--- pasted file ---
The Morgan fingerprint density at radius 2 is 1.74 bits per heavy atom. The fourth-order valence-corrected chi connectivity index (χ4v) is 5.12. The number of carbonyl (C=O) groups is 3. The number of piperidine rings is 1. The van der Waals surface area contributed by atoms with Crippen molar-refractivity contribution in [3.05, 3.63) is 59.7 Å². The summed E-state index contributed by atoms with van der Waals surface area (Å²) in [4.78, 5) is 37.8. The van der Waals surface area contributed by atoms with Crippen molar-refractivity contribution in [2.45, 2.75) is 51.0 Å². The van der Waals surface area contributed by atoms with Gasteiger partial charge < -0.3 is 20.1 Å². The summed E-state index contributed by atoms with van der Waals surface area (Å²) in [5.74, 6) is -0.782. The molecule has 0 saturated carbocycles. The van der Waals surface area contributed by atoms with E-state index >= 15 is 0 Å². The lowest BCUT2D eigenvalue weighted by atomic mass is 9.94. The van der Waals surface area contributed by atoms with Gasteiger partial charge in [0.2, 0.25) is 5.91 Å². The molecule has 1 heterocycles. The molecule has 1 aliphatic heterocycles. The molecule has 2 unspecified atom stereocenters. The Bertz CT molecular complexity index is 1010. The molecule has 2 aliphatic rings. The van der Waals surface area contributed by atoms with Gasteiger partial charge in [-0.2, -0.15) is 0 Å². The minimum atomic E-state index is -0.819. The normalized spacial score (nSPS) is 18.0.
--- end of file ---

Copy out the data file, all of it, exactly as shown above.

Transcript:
The Morgan fingerprint density at radius 2 is 1.74 bits per heavy atom. The fourth-order valence-corrected chi connectivity index (χ4v) is 5.12. The number of carbonyl (C=O) groups is 3. The number of piperidine rings is 1. The van der Waals surface area contributed by atoms with Crippen molar-refractivity contribution in [3.05, 3.63) is 59.7 Å². The summed E-state index contributed by atoms with van der Waals surface area (Å²) in [4.78, 5) is 37.8. The van der Waals surface area contributed by atoms with Crippen molar-refractivity contribution in [2.45, 2.75) is 51.0 Å². The van der Waals surface area contributed by atoms with Gasteiger partial charge < -0.3 is 20.1 Å². The summed E-state index contributed by atoms with van der Waals surface area (Å²) in [5.74, 6) is -0.782. The molecule has 0 saturated carbocycles. The van der Waals surface area contributed by atoms with E-state index >= 15 is 0 Å². The lowest BCUT2D eigenvalue weighted by atomic mass is 9.94. The van der Waals surface area contributed by atoms with Gasteiger partial charge in [0.2, 0.25) is 5.91 Å². The molecule has 1 heterocycles. The molecule has 1 aliphatic heterocycles. The molecule has 2 unspecified atom stereocenters. The Bertz CT molecular complexity index is 1010. The molecule has 2 aliphatic rings. The van der Waals surface area contributed by atoms with Gasteiger partial charge in [-0.2, -0.15) is 0 Å². The minimum atomic E-state index is -0.819. The normalized spacial score (nSPS) is 18.0.